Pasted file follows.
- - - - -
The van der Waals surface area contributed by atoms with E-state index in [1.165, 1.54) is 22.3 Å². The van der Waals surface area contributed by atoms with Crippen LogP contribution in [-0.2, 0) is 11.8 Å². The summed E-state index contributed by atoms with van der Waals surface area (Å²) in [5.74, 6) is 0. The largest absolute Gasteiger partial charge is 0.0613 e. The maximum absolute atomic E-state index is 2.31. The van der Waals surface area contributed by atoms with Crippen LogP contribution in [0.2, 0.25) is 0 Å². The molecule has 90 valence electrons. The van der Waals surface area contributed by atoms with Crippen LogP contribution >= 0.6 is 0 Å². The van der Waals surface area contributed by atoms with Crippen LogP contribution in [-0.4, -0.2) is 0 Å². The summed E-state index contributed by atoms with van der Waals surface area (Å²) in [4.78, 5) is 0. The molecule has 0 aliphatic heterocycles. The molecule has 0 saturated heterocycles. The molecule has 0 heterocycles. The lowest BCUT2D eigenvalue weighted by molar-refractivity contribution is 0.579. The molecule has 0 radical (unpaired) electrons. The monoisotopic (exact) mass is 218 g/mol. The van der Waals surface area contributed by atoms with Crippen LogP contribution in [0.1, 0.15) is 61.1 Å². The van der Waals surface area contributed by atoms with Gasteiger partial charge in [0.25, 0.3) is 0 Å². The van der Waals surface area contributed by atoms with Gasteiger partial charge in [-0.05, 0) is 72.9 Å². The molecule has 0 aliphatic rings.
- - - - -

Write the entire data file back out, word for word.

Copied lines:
The van der Waals surface area contributed by atoms with E-state index in [1.165, 1.54) is 22.3 Å². The van der Waals surface area contributed by atoms with Crippen LogP contribution in [-0.2, 0) is 11.8 Å². The summed E-state index contributed by atoms with van der Waals surface area (Å²) in [5.74, 6) is 0. The largest absolute Gasteiger partial charge is 0.0613 e. The maximum absolute atomic E-state index is 2.31. The van der Waals surface area contributed by atoms with Crippen LogP contribution in [0.2, 0.25) is 0 Å². The molecule has 90 valence electrons. The van der Waals surface area contributed by atoms with Crippen LogP contribution >= 0.6 is 0 Å². The van der Waals surface area contributed by atoms with Crippen LogP contribution in [-0.4, -0.2) is 0 Å². The summed E-state index contributed by atoms with van der Waals surface area (Å²) in [4.78, 5) is 0. The molecule has 0 aliphatic heterocycles. The molecule has 0 saturated heterocycles. The molecule has 0 heterocycles. The lowest BCUT2D eigenvalue weighted by molar-refractivity contribution is 0.579. The molecule has 0 radical (unpaired) electrons. The monoisotopic (exact) mass is 218 g/mol. The van der Waals surface area contributed by atoms with Crippen LogP contribution in [0.1, 0.15) is 61.1 Å². The van der Waals surface area contributed by atoms with Gasteiger partial charge in [0.25, 0.3) is 0 Å². The van der Waals surface area contributed by atoms with Gasteiger partial charge in [-0.05, 0) is 72.9 Å². The molecule has 0 aliphatic rings.